Wednesday, 20 September 2017
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UK defence procurement

Extracts from a submission for the Strategic Defence and Security Review by Oliver Covile MP. Mr Colvile is MP for Plymouth Sutton and Devonport and chairs the Royal Marines group within the All Party Parliamentary Group for the Armed Forces.


The Strategic Defence and Security Review is being conducted in the context of a much wider public expenditure review. Public expenditure needs to fall as a proportion of national income to stabilise the public finances and to reduce the crowding out effects that public spending has on private sector economic activity.


Nevertheless, this paper argues for establishing the priority given to defence spending within public spending and national income as a whole.


The previous Labour Government's Green Paper (February 2010) assumed that defence should be planned within the current level of spending or less. I believe that this assumption needs to be explicitly abandoned by the Coalition Government. Defence of the Realm and its interests are a fundamental duty of any Government and a core belief amongst Conservatives.


Defence spending within overall public spending and national income

While it was right to reduce defence spending as a share of GDP after the end of the Cold War from around 5 per cent of GDP, the peace dividend sought in the early 1990s was too great.

The Options for Change White Paper went too far in reducing defence spending in relation to the international risks UK has to recognise and prepare to meet in terms of properly funded defence capabilities.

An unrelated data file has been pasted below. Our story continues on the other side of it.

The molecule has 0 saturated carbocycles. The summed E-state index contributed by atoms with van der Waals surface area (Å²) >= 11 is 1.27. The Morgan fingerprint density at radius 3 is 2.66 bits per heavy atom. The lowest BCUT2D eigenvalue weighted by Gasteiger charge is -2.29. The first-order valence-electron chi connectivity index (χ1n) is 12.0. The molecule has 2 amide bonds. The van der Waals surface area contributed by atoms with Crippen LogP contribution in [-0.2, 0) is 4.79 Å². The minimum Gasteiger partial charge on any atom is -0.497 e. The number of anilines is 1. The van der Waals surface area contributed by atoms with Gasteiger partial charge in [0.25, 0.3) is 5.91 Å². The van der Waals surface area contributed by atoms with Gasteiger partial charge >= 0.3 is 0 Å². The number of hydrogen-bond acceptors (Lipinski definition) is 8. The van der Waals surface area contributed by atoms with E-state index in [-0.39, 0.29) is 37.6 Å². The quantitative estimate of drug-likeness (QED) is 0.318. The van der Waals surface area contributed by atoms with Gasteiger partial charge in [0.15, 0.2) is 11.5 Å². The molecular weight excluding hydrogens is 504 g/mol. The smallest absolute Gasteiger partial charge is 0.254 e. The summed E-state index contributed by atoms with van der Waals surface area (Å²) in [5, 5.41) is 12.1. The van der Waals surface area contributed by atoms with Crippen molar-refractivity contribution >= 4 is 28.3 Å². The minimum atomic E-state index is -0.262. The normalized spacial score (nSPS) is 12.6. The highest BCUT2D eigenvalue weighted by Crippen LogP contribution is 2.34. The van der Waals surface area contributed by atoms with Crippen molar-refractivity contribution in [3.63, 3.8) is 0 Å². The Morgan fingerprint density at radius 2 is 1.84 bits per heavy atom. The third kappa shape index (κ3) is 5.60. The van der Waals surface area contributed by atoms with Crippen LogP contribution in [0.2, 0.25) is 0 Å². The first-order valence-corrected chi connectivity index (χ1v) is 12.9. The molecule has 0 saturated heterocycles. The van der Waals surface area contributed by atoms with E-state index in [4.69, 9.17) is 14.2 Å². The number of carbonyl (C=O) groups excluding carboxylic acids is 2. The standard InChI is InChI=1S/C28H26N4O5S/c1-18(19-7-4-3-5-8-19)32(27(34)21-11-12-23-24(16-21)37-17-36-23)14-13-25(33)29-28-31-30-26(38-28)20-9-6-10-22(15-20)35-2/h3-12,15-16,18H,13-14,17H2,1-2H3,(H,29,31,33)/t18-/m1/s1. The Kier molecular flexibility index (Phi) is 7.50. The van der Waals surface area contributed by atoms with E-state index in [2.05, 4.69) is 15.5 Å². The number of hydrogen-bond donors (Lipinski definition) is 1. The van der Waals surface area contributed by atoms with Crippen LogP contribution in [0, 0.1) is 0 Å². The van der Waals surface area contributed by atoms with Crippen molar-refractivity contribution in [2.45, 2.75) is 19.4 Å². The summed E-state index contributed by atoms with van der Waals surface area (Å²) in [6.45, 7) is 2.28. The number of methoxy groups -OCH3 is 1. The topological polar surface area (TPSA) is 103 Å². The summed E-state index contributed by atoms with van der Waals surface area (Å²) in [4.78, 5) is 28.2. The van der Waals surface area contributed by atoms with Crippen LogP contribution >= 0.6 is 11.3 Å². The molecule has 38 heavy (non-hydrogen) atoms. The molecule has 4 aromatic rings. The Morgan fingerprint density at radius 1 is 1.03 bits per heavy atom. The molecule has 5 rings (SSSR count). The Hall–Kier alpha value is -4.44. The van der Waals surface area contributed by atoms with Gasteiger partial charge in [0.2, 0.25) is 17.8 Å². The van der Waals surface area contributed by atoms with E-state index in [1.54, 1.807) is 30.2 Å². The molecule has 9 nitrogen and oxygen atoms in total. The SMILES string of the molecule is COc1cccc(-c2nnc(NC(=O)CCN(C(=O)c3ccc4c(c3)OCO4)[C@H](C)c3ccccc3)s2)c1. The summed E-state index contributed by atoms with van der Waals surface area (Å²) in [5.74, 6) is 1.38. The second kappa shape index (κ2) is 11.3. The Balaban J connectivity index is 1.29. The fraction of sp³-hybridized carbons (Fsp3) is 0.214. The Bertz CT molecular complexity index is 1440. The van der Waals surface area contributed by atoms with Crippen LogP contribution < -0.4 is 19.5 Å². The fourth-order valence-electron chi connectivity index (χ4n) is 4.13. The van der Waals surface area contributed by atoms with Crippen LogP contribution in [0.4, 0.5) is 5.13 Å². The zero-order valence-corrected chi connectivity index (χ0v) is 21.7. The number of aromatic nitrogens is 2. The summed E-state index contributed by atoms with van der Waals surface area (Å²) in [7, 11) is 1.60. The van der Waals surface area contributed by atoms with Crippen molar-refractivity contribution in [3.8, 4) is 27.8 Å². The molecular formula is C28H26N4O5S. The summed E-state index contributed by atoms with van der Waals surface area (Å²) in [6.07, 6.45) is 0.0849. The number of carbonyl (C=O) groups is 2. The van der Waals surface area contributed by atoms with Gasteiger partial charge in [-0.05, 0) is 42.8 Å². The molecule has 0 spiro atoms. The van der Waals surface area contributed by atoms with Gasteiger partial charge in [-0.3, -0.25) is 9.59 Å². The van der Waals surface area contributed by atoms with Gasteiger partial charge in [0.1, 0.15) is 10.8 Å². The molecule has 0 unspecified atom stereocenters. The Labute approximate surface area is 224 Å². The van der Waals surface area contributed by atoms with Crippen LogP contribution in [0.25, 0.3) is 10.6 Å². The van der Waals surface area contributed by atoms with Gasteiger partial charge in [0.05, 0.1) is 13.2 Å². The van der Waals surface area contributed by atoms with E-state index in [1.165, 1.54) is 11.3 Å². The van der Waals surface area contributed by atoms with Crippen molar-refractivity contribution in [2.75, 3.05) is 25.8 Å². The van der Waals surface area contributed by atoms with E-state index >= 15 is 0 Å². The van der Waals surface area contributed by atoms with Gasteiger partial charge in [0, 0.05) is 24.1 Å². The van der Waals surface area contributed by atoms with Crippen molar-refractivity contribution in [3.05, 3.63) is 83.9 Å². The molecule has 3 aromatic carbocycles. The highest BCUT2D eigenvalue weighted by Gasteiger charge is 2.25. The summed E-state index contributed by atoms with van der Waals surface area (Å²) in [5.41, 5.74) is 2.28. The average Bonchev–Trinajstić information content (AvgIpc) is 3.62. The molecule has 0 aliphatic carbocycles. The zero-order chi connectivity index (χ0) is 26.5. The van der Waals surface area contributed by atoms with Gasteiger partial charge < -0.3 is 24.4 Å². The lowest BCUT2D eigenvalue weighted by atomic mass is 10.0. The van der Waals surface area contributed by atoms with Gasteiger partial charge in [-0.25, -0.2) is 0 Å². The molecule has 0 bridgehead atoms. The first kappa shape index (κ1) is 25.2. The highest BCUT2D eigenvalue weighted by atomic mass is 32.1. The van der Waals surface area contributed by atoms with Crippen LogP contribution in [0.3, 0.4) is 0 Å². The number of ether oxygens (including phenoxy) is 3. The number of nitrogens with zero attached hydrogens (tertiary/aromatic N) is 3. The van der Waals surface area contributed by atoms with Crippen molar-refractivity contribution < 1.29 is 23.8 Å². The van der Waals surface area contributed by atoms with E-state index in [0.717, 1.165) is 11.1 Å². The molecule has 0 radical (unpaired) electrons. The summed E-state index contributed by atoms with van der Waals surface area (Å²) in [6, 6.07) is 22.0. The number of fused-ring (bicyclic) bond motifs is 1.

Having reduced the share of GDP devoted to defence to less than 3 per cent, defence spending after 1997 was subject to a further squeeze that pushed it slightly below 2.5 per cent of GDP in the mid 2000s, despite increased spending resulting from extensive overseas operations.

In my judgement this is an unrealistic basis for defence and foreign policy planning. Historically it is a very low level indeed, apparently lower than the previously lowest recorded proportion of national income spent on defence in 1930 when it was 2.6 per cent.

Not only has defence spending fallen as a share of national income but also as a proportion of total government expenditure. The ONS study in 2009 on public sector output productivity between 1997 and 2007 among other things exemplifies how public expenditure priorities have been changed.

The weight given to defence within General Government Expenditure by sector weight, fell from 15.1 per cent to 11 per cent. What this shows is that during a period when there was increased international risk and with more than two major protracted operations in Afghanistan and Iraq, at a time when public spending was rising rapidly, the priority given to defence was reduced.

In my judgment this priority need to be reversed. It is not a question of affordability but priority within public spending.
The proportion of public expenditure devoted to defence should return to a position that is at least comparable to that in 1997. I believe that the ratio of GDP spent on defence should return to a more realistic level closer to 3 per cent of GDP.

The principle issue about the level of defence spending is not one of affordability, but rather one of deciding political priorities.

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